China releases Canadians after Huawei CFO flies home

Huawei CFO Meng Wanzhou leaves Canada on a flight to China on Friday afternoon, a source says.

She had reached a deal to end U.S. criminal charges against her.

Meng admitted she misled HSBC about Huawei’s business with Iran, in violation of sanctions.

A larger racketeering indictment is still pending against Huawei, which grinds on even as a broader rivalry between Washington and Beijing sees relations between the two powers at their lowest point in years.

Meng’s arrest sparked a diplomatic crisis and retaliatory trade measures by China, which has called her prosecution a politically motivated attack on one of its chief tech champions.

The company has pleaded not guilty to the charges against Meng and the company has said it has not been extradited to the U.N., which has not admitted to any wrongdoing.

Canada will be looking for clarity on what the decision means for two of its citizens jailed in China after Meng’s detention.

Huawei CFO arrives in China after deal with US prosecutors

Meng Wanzhou lands in Shenzhen airport after spending three years of house arrest in Canada fighting extradition.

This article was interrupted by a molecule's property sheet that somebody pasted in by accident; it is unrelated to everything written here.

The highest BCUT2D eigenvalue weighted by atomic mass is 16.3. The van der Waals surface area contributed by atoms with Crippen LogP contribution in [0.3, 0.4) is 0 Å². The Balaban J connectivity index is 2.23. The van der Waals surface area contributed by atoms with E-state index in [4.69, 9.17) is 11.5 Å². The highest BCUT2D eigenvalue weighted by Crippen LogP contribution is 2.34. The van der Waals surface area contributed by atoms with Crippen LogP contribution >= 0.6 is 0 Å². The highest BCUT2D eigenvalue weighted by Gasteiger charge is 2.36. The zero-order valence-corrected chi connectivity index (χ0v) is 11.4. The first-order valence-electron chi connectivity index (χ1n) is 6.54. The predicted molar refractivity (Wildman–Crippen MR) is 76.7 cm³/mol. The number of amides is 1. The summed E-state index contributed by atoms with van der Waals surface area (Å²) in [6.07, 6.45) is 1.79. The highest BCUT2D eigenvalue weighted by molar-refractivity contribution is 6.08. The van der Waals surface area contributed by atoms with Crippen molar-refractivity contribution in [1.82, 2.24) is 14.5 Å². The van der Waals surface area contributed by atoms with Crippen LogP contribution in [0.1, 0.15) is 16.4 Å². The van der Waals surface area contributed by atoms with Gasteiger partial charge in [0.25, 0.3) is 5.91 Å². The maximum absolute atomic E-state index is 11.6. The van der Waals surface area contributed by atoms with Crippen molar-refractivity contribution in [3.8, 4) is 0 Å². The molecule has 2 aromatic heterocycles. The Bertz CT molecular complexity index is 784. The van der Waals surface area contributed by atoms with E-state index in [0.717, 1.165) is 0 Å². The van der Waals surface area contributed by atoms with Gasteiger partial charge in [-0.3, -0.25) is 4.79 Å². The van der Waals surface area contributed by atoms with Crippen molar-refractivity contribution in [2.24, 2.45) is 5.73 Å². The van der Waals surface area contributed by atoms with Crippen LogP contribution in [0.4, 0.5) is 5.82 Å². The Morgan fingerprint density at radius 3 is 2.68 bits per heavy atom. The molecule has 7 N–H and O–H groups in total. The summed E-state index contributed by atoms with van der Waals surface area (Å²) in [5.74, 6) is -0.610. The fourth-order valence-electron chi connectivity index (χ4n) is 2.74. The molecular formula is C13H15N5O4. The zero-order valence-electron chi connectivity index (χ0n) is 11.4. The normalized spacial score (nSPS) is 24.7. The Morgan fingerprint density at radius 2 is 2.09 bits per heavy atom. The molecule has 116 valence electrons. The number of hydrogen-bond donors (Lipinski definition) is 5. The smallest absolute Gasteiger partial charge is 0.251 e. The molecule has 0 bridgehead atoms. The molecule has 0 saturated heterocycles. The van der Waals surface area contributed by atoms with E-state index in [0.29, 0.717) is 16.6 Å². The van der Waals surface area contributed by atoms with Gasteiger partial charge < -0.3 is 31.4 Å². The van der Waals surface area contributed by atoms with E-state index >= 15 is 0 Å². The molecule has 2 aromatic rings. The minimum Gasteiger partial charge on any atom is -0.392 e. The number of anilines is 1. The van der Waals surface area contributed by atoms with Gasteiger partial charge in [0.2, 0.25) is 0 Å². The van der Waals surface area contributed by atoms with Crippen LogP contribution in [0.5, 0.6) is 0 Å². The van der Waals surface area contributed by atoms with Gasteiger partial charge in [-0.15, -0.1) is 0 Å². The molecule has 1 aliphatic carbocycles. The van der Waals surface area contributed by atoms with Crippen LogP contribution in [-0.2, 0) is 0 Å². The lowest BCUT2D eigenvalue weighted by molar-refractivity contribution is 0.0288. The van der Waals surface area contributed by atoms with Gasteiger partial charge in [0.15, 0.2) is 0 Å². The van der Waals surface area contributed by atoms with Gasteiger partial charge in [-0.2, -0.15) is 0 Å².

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The Japan Times

China frees two Canadians after Huawei CFO flies home, ending crisis

The seemingly intractable impasse came to a rapid resolution Friday after Huawei’s Meng Wanzhou struck a deferred prosecution agreement with U.S. authorities.

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Huawei heir apparent prepares for life after three years of Canada court battle

After being stuck in Canada for nearly three years, largely confined to her multi-million-dollar house in Vancouver, Huawei Chief Financial Officer Meng Wanzhou on Friday was set to return home to China Like many top Chinese executives, Meng has remained an enigmatic figure. The 49-year-old CFO of Huawei Technologies had been widely tipped to one day take the helm of the tech giant her father founded.

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